Then contemplate Wednesday’s news: Republican Senator Bob Corker, reports the Wall Street Journal, says “I have no plans to support the current legislation. I hope we’ll get back to the negotiating table.”
Corker did not specific exactly why he would not support the Dodd bill in its current form, but it’s a good bet that his reasons don’t align with the weaknesses pointed out by Konczal and others. For example, Corker has long been on record opposing a strong and independent consumer financial protection agency. In general, the Republicans are worried that regulatory reform will be too restrictive.
The White House, reports the Journal, doesn’t want to budge. Their political judgment is that Republicans are making a big mistake aligning themselves with the financial sector.
Mr. Gibbs said the principles for new rules outlined by President Barak Obama were “nonnegotiable with the president” and “nonnegotiable with the American people.”
We’ll see how long this hard line stands. In the Times, David Leonhardt suggests that the consumer financial protection agency is banking reform’s equivalent to the public option sought by health reformers. If that’s the case, then the agency would seem to be a prime candidate for sacrifice in order to garner one or two precious Republican votes.
Almost two months ago Corker signaled he would not vote for Wall St reform and a consumer protection provision was one of the points he went out of his way to make. He tried to weaken the bill’s protections, which many of us think do not go far enough in regulating credit default swaps, and when Dodd would not weaken it further, Corker publicly said it was too weak. All this during the time President Obama was on public record as opposing weakening the Senate bill. Only a Republican like Corker can stake out two opposing positions on a bill, know the president’s stance, and then accuse the president as being duplicitous more here – Bob Corker Wins GOP Hypocrite Award for Opposing the Same Financial Reform he Helped to Weaken Because Suddenly it’s too Weak. With Corker’s public opposition to the consumer protection part of the Senate bill we’re supposed to believe Corker wanted these stronger provisions as proposed by the Roosevelt Institute,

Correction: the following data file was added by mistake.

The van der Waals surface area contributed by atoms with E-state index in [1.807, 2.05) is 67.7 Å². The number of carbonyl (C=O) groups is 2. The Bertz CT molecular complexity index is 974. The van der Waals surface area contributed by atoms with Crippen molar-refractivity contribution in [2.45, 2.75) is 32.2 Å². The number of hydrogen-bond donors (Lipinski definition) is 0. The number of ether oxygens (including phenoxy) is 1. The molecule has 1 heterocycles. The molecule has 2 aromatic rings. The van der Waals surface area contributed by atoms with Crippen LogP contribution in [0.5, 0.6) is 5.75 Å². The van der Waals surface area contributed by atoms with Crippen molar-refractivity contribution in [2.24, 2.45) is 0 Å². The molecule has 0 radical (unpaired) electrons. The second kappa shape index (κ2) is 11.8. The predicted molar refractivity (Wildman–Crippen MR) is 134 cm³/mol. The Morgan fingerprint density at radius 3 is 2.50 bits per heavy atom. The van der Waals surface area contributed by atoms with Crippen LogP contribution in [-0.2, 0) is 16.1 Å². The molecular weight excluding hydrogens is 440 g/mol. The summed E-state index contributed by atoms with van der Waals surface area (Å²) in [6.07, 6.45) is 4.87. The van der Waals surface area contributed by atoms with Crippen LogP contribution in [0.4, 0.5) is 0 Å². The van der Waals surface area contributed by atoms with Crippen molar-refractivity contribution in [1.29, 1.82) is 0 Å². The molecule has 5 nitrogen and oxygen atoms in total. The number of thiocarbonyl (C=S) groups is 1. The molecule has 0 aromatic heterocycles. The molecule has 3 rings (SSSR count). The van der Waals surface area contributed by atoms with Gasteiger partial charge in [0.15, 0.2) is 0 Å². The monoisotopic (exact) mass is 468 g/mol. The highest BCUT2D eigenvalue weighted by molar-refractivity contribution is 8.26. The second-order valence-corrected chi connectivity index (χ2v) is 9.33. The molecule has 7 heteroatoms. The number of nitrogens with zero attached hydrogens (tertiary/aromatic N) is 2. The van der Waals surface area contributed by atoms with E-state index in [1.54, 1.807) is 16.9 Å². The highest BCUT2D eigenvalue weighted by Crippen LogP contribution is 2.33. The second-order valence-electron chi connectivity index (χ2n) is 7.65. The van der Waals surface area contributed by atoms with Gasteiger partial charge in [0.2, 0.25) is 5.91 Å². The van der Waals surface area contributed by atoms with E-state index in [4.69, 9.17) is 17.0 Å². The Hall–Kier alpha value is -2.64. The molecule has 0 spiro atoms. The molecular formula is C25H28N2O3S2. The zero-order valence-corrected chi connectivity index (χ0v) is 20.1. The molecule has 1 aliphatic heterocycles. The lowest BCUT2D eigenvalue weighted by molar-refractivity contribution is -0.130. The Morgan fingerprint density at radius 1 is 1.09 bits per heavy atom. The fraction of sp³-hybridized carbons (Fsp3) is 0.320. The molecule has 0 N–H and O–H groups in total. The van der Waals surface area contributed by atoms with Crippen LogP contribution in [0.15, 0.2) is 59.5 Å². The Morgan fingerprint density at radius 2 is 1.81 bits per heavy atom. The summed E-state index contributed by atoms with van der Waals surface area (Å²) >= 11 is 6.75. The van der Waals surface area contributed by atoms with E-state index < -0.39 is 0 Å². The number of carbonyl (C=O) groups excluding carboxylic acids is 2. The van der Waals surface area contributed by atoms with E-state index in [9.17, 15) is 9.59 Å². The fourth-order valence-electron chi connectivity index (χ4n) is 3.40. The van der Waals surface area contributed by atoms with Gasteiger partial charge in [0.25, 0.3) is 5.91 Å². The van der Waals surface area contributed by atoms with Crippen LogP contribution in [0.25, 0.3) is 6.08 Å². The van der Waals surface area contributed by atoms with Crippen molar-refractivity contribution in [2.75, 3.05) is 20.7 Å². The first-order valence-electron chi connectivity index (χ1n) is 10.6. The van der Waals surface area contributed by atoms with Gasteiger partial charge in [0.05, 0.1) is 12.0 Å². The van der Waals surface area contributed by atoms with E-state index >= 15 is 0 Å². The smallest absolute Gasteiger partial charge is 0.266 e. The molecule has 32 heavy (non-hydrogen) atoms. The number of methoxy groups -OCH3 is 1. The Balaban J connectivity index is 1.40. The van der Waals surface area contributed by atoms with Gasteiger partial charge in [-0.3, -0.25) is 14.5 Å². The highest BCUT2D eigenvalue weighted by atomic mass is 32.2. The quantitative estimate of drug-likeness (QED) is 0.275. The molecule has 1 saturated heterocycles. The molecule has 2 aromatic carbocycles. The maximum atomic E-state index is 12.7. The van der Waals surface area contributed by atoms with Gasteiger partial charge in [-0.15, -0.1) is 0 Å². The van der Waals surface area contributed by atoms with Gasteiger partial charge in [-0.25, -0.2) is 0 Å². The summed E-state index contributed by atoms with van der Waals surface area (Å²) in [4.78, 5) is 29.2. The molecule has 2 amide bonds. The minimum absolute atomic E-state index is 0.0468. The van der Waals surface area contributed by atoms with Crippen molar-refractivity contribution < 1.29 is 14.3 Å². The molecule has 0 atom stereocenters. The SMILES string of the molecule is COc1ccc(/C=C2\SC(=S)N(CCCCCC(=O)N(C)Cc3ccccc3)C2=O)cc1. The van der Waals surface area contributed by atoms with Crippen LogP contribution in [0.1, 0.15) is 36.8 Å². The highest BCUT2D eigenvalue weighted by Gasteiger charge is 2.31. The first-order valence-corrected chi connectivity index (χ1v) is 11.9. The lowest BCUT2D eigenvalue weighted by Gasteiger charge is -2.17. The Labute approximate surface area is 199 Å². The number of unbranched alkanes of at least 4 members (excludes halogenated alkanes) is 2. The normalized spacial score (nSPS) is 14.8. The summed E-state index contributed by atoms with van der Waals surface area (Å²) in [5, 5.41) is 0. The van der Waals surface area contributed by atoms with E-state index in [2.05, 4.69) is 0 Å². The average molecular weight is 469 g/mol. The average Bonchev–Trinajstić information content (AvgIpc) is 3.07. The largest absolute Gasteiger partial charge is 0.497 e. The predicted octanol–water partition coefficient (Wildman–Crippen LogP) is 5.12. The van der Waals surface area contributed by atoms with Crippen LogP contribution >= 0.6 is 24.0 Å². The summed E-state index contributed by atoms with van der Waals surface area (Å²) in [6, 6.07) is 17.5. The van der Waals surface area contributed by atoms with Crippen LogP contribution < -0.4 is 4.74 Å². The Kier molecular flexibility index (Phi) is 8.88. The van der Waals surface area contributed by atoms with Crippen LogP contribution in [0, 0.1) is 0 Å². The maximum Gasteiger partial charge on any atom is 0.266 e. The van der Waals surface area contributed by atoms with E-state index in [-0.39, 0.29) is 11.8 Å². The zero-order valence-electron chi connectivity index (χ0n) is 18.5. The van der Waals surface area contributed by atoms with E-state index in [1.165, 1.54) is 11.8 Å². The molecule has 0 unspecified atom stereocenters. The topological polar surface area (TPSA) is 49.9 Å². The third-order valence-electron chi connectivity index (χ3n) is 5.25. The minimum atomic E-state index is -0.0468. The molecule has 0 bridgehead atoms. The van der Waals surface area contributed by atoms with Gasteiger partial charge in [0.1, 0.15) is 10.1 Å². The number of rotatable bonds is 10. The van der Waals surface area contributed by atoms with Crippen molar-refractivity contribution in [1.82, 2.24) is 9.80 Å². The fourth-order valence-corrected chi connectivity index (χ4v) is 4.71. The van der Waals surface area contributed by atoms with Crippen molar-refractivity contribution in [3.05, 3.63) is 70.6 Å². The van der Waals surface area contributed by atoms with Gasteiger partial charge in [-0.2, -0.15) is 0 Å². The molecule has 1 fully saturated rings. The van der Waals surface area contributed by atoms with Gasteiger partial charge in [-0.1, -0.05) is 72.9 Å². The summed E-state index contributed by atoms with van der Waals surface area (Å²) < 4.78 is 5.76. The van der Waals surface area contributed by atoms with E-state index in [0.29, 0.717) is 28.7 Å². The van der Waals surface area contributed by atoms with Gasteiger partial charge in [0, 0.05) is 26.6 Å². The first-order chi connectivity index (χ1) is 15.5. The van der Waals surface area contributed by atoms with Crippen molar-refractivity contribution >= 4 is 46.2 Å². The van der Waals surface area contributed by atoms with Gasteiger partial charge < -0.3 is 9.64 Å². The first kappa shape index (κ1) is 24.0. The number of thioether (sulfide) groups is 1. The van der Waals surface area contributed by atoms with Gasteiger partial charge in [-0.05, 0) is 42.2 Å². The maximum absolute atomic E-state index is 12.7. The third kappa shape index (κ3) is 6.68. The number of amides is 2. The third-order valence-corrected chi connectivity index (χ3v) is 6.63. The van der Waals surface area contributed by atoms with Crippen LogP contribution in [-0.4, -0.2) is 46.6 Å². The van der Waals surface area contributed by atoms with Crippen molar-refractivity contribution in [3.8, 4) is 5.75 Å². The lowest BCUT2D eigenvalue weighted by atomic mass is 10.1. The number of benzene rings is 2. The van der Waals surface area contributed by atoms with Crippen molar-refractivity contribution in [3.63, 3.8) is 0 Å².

* Hard limits related to both size caps relative to GDP and leverage ratio must be specified in the bill. This will put a floor to the difficulty of resolution and the damage to the economy.
* The Volcker Rule should be accepted outright, rather than through the decision of the Financial Stability Oversight Council.
* The Bureau of Consumer Financial Protection must have full rule-making authority over non-bank lenders, including auto lenders.
* The Bureau of Consumer Financial Protection must keep its lack of preemption over state regulation.
* The derivatives section should be included to require all standardized derivatives to trade on an exchange with clearing, keeping with the original financial regulatory reform language introduced by President Obama in June of 2009.
* The Financial Stability Oversight Council should not have the ability to alter the derivatives rules, override the Bureau of Consumer Financial Protection or change other regulations by a vote.
* Early remediation requirements should be defined as to intervene earlier than the event of financial decline for a large systemically risky financial firm with a rule written by Congress.
* There should be more focus on investing in high end, internationally focused position monitoring for large systemically risky financial firms.
* In the light of recent scandals, there should be extra language included that targets fraud in accountancy and directly addresses issues of off-balance sheet reform.
So all the all the Senate banking Committee has to do is include these stronger provisions and Corker and Republicans will be on board. Right? If not we can all look forward to Bob Corker’s re-election campaign commercials where he says financial reform was not liberal enough for him to vote for.
In researching Corker’s positions on WallStReg he has been back and forth on the Volcker rule and on consumer protection, together with some equally murky statements on his expectations of what good WallStReg look like. As Republican doublespeak goes , I will concede he is better than average.